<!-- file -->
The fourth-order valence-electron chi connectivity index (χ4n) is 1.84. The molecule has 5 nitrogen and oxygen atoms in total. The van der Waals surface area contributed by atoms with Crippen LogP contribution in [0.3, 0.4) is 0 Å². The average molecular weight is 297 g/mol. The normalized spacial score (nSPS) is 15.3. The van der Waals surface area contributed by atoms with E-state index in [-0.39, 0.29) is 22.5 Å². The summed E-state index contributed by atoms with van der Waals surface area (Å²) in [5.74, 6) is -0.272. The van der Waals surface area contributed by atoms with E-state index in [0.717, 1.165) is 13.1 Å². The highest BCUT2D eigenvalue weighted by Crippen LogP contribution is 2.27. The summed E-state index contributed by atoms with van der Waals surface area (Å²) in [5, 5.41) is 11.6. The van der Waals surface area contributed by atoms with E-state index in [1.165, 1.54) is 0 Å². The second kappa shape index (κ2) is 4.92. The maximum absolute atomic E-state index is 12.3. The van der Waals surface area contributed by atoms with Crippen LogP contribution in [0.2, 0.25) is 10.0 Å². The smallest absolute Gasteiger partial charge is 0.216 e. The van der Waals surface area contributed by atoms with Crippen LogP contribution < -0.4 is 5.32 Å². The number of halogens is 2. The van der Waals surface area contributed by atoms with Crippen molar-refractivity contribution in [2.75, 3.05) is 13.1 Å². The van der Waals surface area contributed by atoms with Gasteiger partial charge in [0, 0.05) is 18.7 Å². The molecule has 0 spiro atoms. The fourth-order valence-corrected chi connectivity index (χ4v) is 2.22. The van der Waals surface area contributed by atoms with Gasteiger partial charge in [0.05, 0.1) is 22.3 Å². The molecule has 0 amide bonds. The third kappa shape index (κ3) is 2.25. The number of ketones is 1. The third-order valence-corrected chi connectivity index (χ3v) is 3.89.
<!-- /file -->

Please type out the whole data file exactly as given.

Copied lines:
The fourth-order valence-electron chi connectivity index (χ4n) is 1.84. The molecule has 5 nitrogen and oxygen atoms in total. The van der Waals surface area contributed by atoms with Crippen LogP contribution in [0.3, 0.4) is 0 Å². The average molecular weight is 297 g/mol. The normalized spacial score (nSPS) is 15.3. The van der Waals surface area contributed by atoms with E-state index in [-0.39, 0.29) is 22.5 Å². The summed E-state index contributed by atoms with van der Waals surface area (Å²) in [5.74, 6) is -0.272. The van der Waals surface area contributed by atoms with E-state index in [0.717, 1.165) is 13.1 Å². The highest BCUT2D eigenvalue weighted by Crippen LogP contribution is 2.27. The summed E-state index contributed by atoms with van der Waals surface area (Å²) in [5, 5.41) is 11.6. The van der Waals surface area contributed by atoms with E-state index in [1.165, 1.54) is 0 Å². The second kappa shape index (κ2) is 4.92. The maximum absolute atomic E-state index is 12.3. The van der Waals surface area contributed by atoms with Crippen LogP contribution in [0.2, 0.25) is 10.0 Å². The smallest absolute Gasteiger partial charge is 0.216 e. The van der Waals surface area contributed by atoms with Crippen LogP contribution < -0.4 is 5.32 Å². The number of halogens is 2. The van der Waals surface area contributed by atoms with Crippen molar-refractivity contribution in [2.75, 3.05) is 13.1 Å². The van der Waals surface area contributed by atoms with Gasteiger partial charge in [0, 0.05) is 18.7 Å². The molecule has 0 spiro atoms. The fourth-order valence-corrected chi connectivity index (χ4v) is 2.22. The van der Waals surface area contributed by atoms with Gasteiger partial charge in [0.05, 0.1) is 22.3 Å². The molecule has 0 amide bonds. The third kappa shape index (κ3) is 2.25. The number of ketones is 1. The third-order valence-corrected chi connectivity index (χ3v) is 3.89.